How will you use all of my information?
We begin the study by collecting information on various exposures from individuals who do not have cancer and we continue to update this information over time. As cases of cancer or other diseases develop, we will compare those participants who develop cancer with those participants who do not. By doing so, we are able to understand the differences (in lifestyle, environment, and genetic factors) between people who get cancer and those who do not, what
the likely risk factors are for cancer, and how to best prevent disease in the future.

Will I ever have to provide medical records?
If you are diagnosed with cancer while you are still participating in CPS-3, we will ask you for written permission to seek more information about your diagnosis and treatment from your doctor and from your medical record. At that time, you can agree to give us permission or not. Since risk factors for cancer may differ by various pathologic characteristics (like tumor location, tissue type, etc.) the best source for accurate information on specific tumor features
is the medical record.

Why do I have to provide my social security number?
We understand that social security numbers are private and many individuals are worried
about sharing this information. However, social security numbers are very important in longterm
follow-up studies like CPS-3. We use them to link with important data sources, such as
cancer registries and death certificates, to learn who in the study has developed cancer or who
has died. We will never willingly share this number with anyone and only key study
personnel will have access to use it for purposes related directly to CPS-3. These personnel
are part of the scientific research team and understand the importance of protecting your
privacy.

Will my information be kept confidential? How will this be done?
Yes. Every effort will be made to protect the identity of the participants in this study. All of
the study staff sign confidentiality forms and undergo training in research ethics. When your
data are collected, they are labeled with a unique identification number. After your data are
collected, your blood samples, surveys, and other study materials are stored separately from
all personal identifiers, such as your name, address, phone number, and social security
number. All study materials will be stored in a locked facility and secured computer files, and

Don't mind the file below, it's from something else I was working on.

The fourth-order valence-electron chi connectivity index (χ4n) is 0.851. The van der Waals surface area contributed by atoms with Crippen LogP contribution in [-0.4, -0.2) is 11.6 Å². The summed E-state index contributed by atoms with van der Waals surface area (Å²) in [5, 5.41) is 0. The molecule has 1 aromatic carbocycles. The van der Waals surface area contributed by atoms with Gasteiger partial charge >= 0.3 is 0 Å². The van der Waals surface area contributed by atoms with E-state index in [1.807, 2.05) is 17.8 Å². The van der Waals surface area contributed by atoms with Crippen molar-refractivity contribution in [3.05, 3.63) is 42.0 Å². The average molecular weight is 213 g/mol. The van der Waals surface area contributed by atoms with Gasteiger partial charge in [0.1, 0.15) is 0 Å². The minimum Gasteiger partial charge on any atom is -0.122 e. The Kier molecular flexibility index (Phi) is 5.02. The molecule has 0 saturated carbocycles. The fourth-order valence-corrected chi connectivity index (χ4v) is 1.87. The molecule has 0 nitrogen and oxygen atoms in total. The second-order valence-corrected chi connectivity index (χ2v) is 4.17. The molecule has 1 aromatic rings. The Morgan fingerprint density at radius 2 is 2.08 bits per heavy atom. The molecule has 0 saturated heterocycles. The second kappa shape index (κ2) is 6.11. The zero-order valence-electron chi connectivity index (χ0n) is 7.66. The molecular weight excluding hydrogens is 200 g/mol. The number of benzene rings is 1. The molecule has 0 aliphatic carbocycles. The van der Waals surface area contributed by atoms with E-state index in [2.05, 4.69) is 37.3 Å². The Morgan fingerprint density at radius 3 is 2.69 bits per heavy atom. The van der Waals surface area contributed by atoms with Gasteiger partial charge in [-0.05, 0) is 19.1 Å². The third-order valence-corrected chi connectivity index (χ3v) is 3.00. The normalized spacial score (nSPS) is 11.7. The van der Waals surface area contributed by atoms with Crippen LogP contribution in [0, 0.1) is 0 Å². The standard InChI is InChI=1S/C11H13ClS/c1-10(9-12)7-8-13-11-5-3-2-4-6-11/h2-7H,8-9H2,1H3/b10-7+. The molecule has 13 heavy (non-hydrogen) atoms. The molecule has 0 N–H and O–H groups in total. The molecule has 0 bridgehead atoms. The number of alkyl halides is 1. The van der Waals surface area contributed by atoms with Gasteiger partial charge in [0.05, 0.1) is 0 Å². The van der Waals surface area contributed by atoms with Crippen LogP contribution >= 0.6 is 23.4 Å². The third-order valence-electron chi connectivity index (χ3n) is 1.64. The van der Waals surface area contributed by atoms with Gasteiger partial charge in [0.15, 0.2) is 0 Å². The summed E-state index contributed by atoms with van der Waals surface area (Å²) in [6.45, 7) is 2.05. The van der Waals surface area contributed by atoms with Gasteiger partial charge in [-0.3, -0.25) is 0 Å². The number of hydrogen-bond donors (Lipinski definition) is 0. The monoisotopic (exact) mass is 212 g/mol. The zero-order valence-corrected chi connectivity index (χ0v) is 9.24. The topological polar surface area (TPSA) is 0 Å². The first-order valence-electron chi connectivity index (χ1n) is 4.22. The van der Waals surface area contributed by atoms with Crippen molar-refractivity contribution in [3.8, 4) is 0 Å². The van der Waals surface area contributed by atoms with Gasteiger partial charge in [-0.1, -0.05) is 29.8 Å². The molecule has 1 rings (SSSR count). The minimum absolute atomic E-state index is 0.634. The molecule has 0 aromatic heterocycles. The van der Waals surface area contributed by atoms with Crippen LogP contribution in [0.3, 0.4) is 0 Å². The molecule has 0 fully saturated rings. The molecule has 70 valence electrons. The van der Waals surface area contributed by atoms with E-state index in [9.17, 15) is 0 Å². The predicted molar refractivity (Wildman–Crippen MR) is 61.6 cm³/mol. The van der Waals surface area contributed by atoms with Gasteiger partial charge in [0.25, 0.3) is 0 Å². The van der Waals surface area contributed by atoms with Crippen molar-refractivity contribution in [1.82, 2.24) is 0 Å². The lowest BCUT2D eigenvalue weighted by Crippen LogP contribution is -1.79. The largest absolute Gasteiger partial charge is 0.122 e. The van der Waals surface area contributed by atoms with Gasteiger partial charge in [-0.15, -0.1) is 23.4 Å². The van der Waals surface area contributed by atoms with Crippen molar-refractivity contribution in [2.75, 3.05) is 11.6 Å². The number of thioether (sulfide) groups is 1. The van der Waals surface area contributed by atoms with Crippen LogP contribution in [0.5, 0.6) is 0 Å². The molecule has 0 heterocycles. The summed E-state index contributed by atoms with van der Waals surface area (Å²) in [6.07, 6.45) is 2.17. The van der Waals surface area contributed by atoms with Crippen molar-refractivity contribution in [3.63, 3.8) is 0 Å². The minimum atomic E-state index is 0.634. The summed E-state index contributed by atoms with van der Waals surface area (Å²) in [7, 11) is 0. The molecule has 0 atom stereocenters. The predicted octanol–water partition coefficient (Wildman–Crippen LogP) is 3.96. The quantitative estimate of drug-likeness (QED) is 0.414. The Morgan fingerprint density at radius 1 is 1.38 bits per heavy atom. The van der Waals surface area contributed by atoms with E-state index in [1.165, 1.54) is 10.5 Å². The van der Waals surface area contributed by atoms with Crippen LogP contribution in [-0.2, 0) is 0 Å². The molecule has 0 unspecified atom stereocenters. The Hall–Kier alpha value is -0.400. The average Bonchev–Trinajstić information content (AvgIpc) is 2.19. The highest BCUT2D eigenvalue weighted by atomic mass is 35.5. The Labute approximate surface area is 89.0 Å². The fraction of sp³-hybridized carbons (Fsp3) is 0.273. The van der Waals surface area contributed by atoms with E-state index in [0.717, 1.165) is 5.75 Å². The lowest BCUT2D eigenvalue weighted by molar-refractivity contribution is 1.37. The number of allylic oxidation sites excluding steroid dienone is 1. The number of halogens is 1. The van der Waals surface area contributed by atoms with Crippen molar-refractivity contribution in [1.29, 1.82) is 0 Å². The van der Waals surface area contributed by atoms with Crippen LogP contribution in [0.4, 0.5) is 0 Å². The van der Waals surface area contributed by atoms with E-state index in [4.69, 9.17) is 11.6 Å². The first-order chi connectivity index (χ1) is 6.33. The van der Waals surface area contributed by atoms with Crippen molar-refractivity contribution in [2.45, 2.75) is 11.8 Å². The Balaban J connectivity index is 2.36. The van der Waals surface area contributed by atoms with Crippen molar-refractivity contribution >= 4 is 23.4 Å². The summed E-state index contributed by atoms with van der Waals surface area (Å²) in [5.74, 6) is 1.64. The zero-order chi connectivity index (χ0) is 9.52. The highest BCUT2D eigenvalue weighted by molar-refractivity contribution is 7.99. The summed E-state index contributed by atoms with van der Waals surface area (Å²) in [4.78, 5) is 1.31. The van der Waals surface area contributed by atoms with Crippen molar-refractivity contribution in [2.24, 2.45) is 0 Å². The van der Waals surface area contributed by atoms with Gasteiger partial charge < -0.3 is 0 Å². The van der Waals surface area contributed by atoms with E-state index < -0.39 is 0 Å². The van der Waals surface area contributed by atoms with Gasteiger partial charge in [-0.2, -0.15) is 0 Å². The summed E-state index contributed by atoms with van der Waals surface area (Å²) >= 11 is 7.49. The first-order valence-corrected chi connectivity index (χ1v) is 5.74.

your personal contact information will be kept in separate files accessible only to a limited
number of CPS staff. This information will not be shared with anyone, including other staff
at the American Cancer Society, unless they are directly involved in managing CPS-3.

Why am I completing a menstrual postcard (for women only)?
Hormones levels are strongly related to the development of many types of cancer in women
(such as breast, endometrial, and ovarian cancer). A woman's hormone levels vary greatly
during the monthly course of her menstrual cycle (or period). For this reason, it is critical for
us to understand where in the monthly menstrual cycle a woman is when she provides her
blood sample. We obtain the first date of the last period (on the enrollment survey) and also
the first day of the subsequent period (through this postcard) so that we can pinpoint the exact
date of your cycle when blood was drawn. This postcard will be mailed to each participant so
that you can indicate when your next cycle begins and return it to the Epidemiology
Department.

What if I no longer have periods? Do I still have to complete the postcard (women only)?
No. If you no longer have menstrual periods, you do not have to complete your mailing
address on the postcard.

Why is a waist measurement required?
Many conditions, such as insulin resistance, diabetes, and other metabolic conditions, are
highly related to waist circumference. Many of these conditions are also related to the
development of cancer. Thus, getting this simple waist measurement will provide very
important information to researchers in the future.

What if I don't want to give this measure, can I still be in the study?
Providing a waist measurement is part of the enrollment process. The more complete the data
you provide us about yourself, the more valuable our research resource becomes.

Why is a blood sample required?
We need a blood sample to measure things such as hormones, nutrients, vitamins, chemicals,
metals, and genetic factors that may be related to your risk of developing cancer.
Questionnaire data provide a detailed picture of your lifestyle and environment, but the most
accurate picture of your actual exposures or susceptibility to disease may come from what we
can measure in your blood. It is important that we collect this sample when you first enroll in
the study so that a new health problem does not alter the levels of anything we measure.

What if I don't want to give a blood sample, can I still be in the study?
Providing a blood specimen is part of the enrollment process. The more complete the data
you provide us about yourself, the more valuable our research resource becomes. Without
your blood sample, we are unable to examine any blood or genetic measures in relation to
cancer risk.

What happens to my blood sample?
All blood samples will be frozen and stored in a secured biorepository facility. Samples will
be analyzed as cancer cases occur.

Why dont you do all of the blood tests at the start of the study? Why do you need to
store my blood?
At the start of the study, we do not know who may develop cancer. As cancer cases occur, we